Peace Time: April 4, 2003

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While many National Guard units have been called to federal duty for "Homeland Security" missions guarding stateside military bases, no one has focused on the effects being felt by the rear detachments of these deployments. Among the numerous headaches being dealt with back "at home" are:

1. A drop in the readiness of the National Guard vehicle fleet. Very few of these units take all of their assigned vehicles to guard bases. HMMWVs are useful, but 2.5 ton trucks and HEMMTs are not; nor are tracked combat vehicles. However, many of the soldiers activated for these missions are the full-time technicians (civilian employees of the National Guard) who work five days a week on the vehicles. Without them working on vehicles, the rear detachments are having to devote more training time to basic maintenance.

2. The ability of rear detachments to respond to state emergencies has been complicated by dual chains of command. Officially, deployed units cannot command part-time rear detachments because of the separation between Title 10 (active duty) units and Title 32 (state-controlled National Guard) units. In practice, however, because the units are often "deployed" only a few hours drive from their armories, they are still controlling the training of their rear detachments., While this might seem to make sense from a military perspective, if a hurricane hits the east coast, the active duty headquarters are in no position to command the relief efforts of their rear detachments, which would force an ad hoc command structure of rear detachments into place, substituting junior captains (and in some case, lieutenants) for the lieutenant colonels that would normally command those efforts.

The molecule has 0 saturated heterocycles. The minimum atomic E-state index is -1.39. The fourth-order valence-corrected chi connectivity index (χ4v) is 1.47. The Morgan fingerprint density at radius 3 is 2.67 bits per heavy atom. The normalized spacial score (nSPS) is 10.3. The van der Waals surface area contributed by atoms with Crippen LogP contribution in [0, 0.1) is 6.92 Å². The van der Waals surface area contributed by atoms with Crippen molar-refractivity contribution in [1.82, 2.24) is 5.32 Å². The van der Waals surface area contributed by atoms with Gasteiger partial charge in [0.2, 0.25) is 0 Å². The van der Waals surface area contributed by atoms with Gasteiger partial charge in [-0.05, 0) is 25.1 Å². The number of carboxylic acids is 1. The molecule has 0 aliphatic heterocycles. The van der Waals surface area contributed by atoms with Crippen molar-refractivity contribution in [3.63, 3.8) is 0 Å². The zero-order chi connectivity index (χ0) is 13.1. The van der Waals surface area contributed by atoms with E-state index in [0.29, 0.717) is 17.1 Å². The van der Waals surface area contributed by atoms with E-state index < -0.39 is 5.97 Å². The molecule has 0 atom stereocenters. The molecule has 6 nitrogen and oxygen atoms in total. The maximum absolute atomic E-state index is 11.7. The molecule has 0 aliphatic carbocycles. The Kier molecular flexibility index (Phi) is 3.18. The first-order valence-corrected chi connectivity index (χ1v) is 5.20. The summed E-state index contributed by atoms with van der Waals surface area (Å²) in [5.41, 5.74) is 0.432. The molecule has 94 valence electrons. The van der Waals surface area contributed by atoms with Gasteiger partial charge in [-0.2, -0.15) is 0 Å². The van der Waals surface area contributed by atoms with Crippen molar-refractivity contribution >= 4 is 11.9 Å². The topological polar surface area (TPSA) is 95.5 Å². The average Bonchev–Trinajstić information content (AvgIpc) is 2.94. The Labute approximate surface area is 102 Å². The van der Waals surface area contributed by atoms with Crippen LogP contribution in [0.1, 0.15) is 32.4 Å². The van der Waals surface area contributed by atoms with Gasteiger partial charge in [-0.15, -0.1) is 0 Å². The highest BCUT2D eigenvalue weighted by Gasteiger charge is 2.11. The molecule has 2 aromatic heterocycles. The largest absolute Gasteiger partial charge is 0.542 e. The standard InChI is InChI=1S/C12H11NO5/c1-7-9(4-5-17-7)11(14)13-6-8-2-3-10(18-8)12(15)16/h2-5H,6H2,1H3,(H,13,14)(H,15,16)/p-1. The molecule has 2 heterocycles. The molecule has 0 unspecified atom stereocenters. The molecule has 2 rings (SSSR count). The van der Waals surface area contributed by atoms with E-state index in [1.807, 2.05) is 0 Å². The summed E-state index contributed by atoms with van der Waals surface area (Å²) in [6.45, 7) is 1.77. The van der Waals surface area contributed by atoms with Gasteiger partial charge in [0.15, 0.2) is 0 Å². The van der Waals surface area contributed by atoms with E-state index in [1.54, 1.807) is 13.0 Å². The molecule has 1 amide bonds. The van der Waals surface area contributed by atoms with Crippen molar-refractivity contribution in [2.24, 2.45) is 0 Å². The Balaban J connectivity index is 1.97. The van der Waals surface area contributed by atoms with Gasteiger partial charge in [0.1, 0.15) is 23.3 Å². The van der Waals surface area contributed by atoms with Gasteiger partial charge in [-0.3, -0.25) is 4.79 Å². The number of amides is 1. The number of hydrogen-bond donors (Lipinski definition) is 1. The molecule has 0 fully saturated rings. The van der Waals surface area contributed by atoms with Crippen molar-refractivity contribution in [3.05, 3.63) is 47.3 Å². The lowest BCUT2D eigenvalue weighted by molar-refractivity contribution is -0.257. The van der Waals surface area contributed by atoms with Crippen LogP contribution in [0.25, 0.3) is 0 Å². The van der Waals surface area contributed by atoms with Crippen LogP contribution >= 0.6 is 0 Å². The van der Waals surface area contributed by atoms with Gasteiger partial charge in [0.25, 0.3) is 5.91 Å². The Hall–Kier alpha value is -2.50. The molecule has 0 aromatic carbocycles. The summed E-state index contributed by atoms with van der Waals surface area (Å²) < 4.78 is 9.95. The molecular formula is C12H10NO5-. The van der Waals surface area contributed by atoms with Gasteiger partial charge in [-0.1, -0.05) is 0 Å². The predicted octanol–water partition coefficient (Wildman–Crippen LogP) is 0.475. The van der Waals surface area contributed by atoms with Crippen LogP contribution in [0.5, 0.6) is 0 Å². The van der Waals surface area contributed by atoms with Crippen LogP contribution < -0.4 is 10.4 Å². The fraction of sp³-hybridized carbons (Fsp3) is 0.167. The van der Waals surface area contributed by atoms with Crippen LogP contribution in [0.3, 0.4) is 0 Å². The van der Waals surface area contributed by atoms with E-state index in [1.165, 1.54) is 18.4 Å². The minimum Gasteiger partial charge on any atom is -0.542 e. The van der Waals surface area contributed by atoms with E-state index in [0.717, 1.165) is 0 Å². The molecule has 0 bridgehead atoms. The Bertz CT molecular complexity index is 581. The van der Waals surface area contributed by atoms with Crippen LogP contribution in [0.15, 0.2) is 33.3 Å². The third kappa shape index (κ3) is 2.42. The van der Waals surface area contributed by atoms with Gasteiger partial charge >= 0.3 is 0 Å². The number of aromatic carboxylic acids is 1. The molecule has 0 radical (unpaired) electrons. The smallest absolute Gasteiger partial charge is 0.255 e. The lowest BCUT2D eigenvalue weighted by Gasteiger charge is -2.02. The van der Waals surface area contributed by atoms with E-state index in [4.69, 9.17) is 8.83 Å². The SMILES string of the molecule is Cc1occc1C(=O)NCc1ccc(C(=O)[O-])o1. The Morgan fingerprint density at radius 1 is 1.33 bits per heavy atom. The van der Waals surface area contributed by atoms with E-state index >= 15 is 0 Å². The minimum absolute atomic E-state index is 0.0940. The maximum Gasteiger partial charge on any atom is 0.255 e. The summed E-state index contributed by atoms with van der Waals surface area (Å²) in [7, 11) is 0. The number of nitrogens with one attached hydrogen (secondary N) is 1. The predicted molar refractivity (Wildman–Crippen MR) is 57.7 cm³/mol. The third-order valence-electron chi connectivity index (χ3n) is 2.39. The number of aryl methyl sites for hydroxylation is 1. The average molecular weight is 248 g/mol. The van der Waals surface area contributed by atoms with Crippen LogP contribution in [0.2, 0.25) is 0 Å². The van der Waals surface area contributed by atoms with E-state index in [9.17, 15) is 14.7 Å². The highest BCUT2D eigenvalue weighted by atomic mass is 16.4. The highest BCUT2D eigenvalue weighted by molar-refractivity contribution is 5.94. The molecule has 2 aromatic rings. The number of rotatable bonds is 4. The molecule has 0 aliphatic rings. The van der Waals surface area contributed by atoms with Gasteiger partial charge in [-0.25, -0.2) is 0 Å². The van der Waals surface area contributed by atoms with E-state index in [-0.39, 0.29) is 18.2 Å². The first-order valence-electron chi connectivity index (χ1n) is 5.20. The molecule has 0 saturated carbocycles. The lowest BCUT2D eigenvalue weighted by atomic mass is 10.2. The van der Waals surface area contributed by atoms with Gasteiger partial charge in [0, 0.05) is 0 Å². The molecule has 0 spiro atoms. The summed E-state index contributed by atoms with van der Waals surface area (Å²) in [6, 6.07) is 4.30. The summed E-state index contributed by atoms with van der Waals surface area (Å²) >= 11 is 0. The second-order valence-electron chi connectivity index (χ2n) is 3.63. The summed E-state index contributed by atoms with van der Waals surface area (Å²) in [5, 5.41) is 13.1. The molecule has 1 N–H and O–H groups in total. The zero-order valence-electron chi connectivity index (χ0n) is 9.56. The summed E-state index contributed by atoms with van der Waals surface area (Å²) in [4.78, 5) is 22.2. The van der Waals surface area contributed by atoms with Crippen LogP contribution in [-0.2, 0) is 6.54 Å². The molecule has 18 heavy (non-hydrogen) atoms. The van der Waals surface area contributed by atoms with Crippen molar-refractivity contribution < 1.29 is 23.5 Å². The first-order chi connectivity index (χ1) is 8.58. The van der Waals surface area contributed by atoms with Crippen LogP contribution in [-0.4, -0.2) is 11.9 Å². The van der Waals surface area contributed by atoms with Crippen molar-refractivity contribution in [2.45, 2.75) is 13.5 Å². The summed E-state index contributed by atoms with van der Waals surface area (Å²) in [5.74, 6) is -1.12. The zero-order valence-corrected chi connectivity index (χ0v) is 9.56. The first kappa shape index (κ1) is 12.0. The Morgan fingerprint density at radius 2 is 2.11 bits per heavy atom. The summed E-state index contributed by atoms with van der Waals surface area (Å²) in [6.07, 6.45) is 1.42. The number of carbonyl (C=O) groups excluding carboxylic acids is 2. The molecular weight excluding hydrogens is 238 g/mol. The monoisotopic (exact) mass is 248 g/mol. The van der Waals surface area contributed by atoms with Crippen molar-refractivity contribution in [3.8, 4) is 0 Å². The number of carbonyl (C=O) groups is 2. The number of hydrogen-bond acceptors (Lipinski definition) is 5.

3. Recruiting new soldiers into units that are perceived by the local community to be deployed. Although the rear detachments have slots into which new soldiers can be recruited, it is a common misconception by many in the local communities that joining the unit will result in the new soldier being immediately shipped out on deployment, without even making a stop at basic training.

4. Just as full-time maintenance personnel have been pulled to support the deployments, so have many full-time "readiness" soldiers who perform the vital records, payroll, supply, and training management functions. With no one to schedule school dates for the soldiers, the rear detachment troops have had their professional development put on hold for a year (or more). With less-experienced soldiers dealing with payroll, delays and missed paychecks have become more common, leading to morale problems that affect re-enlistment rates.

There will be military consequences of converting tank and artillery battalions to gate guards for a year and neglecting their military specialties (especially in the enhanced brigades). The re-integration of the deployed and rear-detachment pieces and re-training them to their wartime mission could take a year, or more. But the rear detachments are dealing with many other issues that have been brushed aside because of the perceived "necessity" to increase the guards on the military bases in the United States.

 


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